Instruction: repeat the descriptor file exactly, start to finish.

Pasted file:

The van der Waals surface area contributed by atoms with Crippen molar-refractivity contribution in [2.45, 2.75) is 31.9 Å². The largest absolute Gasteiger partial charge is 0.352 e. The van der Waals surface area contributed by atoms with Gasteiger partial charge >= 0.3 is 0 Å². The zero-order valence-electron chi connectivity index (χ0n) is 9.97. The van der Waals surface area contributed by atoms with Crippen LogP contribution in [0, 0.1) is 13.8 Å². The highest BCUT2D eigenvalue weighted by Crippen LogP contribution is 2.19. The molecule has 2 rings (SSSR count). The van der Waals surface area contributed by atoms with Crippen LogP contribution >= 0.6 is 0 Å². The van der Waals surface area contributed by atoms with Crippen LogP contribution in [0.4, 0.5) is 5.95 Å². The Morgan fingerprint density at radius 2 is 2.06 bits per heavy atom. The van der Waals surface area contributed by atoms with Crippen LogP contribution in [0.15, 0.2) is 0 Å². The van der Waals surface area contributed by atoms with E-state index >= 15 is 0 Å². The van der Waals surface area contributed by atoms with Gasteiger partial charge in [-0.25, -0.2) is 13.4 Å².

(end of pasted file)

The van der Waals surface area contributed by atoms with Crippen molar-refractivity contribution in [2.45, 2.75) is 31.9 Å². The largest absolute Gasteiger partial charge is 0.352 e. The van der Waals surface area contributed by atoms with Gasteiger partial charge >= 0.3 is 0 Å². The zero-order valence-electron chi connectivity index (χ0n) is 9.97. The van der Waals surface area contributed by atoms with Crippen LogP contribution in [0, 0.1) is 13.8 Å². The highest BCUT2D eigenvalue weighted by Crippen LogP contribution is 2.19. The molecule has 2 rings (SSSR count). The van der Waals surface area contributed by atoms with Crippen LogP contribution >= 0.6 is 0 Å². The van der Waals surface area contributed by atoms with Crippen LogP contribution in [0.4, 0.5) is 5.95 Å². The Morgan fingerprint density at radius 2 is 2.06 bits per heavy atom. The van der Waals surface area contributed by atoms with Crippen LogP contribution in [0.15, 0.2) is 0 Å². The van der Waals surface area contributed by atoms with E-state index >= 15 is 0 Å². The van der Waals surface area contributed by atoms with Gasteiger partial charge in [-0.25, -0.2) is 13.4 Å².